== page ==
Double trouble sinks Oncomed as investors look to earlier assets

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Oncomed looks like it has fewer strategic options after the twin setbacks of a phase II pancreatic cancer failure for demcizumab and its partner Bayer’s decision to opt out of a licensing deal for two other projects.

Shares fell 36% to $5.65 yesterday in spite of the group’s efforts to put the two disappointments in a positive light – Celgene-partnered partnered demcizumab might be a viable candidate in first-line lung cancer, while Bayer’s decision means Oncomed still has full ownership of two phase II-ready cancer agents, executives said. Nevertheless, they said a portfolio review was underway, highlighting early-stage biomarker-driven projects with potential benefit in immuno-oncology.

Testing times 

Two near-term catalysts should determine whether Oncomed matures into a late-stage developer or if it must turn back to a focus on phase I assets: readouts of the Denali phase II clinical trial of demcizumab in NSCLC and the Pinnacle phase I/II trial of tarextumab in small-cell lung cancer.

Denali tests demcizumab, an anti-DLL4 antibody, in first-line non-squamous NSCLC in combination with carboplatin and pemetrexed against the two chemotherapy agents. It was initiated in late 2014, before the anti-PD-1 drug Keytruda reshaped first-line NCSLC treatment, and thus it will likely take additional mid-stage trials before a clear idea emerges of where it might fit into treatment protocols.

Oncomed executives are aware of this, saying on a conference call with investors yesterday that when Denali results are released they will also unblind data from a phase I trial of demcizumab in combination with Keytruda in solid tumours. 

Still, demcizumab's failure in first-line pancreatic cancer in the Yosemite trial will do little to build confidence in lung cancer. In Yosemite, demcizumab was paired with Celgene’s Abraxane and gemcitabine against those two established agents. The two demcizumab dosing arms failed to show any benefit on progression-free survival, the primary endpoint, and could not match the standard of care on overall response rate.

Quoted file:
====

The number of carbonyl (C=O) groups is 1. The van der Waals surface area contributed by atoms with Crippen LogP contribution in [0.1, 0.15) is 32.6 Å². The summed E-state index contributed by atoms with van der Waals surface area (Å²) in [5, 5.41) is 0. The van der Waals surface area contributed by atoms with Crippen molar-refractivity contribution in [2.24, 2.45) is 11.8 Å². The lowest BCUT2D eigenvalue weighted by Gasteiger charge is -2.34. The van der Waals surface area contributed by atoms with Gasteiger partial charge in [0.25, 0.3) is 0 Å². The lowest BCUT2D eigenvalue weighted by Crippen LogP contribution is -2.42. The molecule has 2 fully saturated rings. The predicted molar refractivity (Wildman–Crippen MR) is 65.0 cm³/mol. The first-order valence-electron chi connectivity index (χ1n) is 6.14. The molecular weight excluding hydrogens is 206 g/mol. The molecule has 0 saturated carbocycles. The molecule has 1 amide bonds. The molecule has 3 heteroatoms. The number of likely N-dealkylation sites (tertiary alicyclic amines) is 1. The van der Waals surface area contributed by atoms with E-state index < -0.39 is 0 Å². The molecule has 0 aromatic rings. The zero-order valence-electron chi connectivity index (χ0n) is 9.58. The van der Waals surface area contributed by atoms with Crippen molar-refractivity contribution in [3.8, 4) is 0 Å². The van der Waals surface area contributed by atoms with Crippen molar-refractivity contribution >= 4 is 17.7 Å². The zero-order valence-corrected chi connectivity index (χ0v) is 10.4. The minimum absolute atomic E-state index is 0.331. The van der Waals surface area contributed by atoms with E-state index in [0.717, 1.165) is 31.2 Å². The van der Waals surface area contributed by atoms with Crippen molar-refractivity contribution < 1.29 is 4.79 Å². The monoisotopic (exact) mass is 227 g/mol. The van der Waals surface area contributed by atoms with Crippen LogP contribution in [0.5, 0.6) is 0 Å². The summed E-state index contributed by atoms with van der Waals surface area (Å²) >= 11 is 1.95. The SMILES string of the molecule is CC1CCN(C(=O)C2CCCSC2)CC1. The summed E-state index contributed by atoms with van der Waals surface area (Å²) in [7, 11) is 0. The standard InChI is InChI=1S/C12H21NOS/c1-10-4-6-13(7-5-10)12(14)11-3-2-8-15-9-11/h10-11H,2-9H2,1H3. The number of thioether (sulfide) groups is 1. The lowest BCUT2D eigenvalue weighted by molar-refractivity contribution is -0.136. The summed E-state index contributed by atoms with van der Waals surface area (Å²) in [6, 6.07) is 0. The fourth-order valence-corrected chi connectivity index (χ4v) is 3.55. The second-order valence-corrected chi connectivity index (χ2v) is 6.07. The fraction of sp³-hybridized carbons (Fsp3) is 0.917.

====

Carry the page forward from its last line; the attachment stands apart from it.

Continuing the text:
Two-stage Pinnacle, meanwhile, tests tarextumab in combination with etoposide and platinum therapy to determine a maximum tolerated dose, followed by a second-stage in which the combination will be tested against tarextumab monotherapy. Untreated patients with extensive stage SCLC have been selected.

The omens are not good: the drug, an anti-notch 2/3 antibody, also failed in pancreatic cancer early last year (OncoMed digs itself out from under Alpine avalanche, January 26, 2016).

Bayer backs out

Bayer’s decision affects two clinical-stage assets, the Wnt inhibition agents vantictumab and ipafricept, and Oncomed chalked it up to strategic decision-making by the German partner. A collaboration on small-molecule projects is still in place.

Executives said the $90m in fees Bayer had paid Oncomed had fully funded development of the two candidates until the end of phase I. However, the company will “park” both in the hope that another partner will emerge – the belief is that immuno-oncology players will be interested in testing combinations.

Given Bayer's decision, executives said that after upcoming data readouts they would review the pipeline and analyse which agents to move into the clinic. Patients are being enrolled into phase I trials of the anti-DLL/VEGF bispecific antibody navicixizumab (OMP-305B83) in second-line colorectal and ovarian cancers, and an anti-Notch1 project, brontictuzumab (OMP-52M51), in third-line colorectal cancer.

The company also filed a US IND for an anti-Tigit antibody coded OMP-313M32 on which preclinical data were presented at the AACR meeting.

Oncomed ended 2016 with $185m and expects to burn less than $100m this year, extending its runway to the third quarter of 2018 assuming no partnering milestones are paid.

After the setbacks Leerink's Michael Schmidt set a price target of $6, valuing the company’s cash at $2 and the early-stage immuno-oncology assets targeting Tigit and GITR at $4 – giving no credit to the phase II projects. It is hard to see this picture changing unless Denali and Pinnacle provide positive surprises.

Project Study Trial ID
demcizumab Yosemite NCT02289898
Denali NCT02259582
tarextumab Pinnacle NCT01859741

To contact the writer of this story email Jonathan Gardner in Virginia at jonathang-us@epvantage.com or follow @ByJonGardner on Twitter

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